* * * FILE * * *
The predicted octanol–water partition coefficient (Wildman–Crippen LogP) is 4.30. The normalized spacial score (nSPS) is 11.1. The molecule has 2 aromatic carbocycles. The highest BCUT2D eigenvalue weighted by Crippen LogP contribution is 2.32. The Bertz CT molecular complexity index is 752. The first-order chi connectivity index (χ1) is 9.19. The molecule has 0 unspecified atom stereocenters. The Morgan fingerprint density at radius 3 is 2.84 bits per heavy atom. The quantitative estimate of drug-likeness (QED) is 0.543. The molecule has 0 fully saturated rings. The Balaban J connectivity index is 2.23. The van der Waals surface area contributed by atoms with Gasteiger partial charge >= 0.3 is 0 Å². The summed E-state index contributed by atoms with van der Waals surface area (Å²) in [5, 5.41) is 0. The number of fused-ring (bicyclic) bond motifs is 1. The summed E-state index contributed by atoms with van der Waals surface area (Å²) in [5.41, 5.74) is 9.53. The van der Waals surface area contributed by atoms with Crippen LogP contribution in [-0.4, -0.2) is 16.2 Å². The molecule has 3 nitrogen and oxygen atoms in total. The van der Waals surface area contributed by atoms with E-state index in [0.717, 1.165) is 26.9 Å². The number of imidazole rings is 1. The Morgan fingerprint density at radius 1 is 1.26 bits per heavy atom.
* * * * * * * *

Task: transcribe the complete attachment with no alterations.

The predicted octanol–water partition coefficient (Wildman–Crippen LogP) is 4.30. The normalized spacial score (nSPS) is 11.1. The molecule has 2 aromatic carbocycles. The highest BCUT2D eigenvalue weighted by Crippen LogP contribution is 2.32. The Bertz CT molecular complexity index is 752. The first-order chi connectivity index (χ1) is 9.19. The molecule has 0 unspecified atom stereocenters. The Morgan fingerprint density at radius 3 is 2.84 bits per heavy atom. The quantitative estimate of drug-likeness (QED) is 0.543. The molecule has 0 fully saturated rings. The Balaban J connectivity index is 2.23. The van der Waals surface area contributed by atoms with Gasteiger partial charge >= 0.3 is 0 Å². The summed E-state index contributed by atoms with van der Waals surface area (Å²) in [5, 5.41) is 0. The number of fused-ring (bicyclic) bond motifs is 1. The summed E-state index contributed by atoms with van der Waals surface area (Å²) in [5.41, 5.74) is 9.53. The van der Waals surface area contributed by atoms with Crippen LogP contribution in [-0.4, -0.2) is 16.2 Å². The molecule has 3 nitrogen and oxygen atoms in total. The van der Waals surface area contributed by atoms with E-state index in [0.717, 1.165) is 26.9 Å². The number of imidazole rings is 1. The Morgan fingerprint density at radius 1 is 1.26 bits per heavy atom.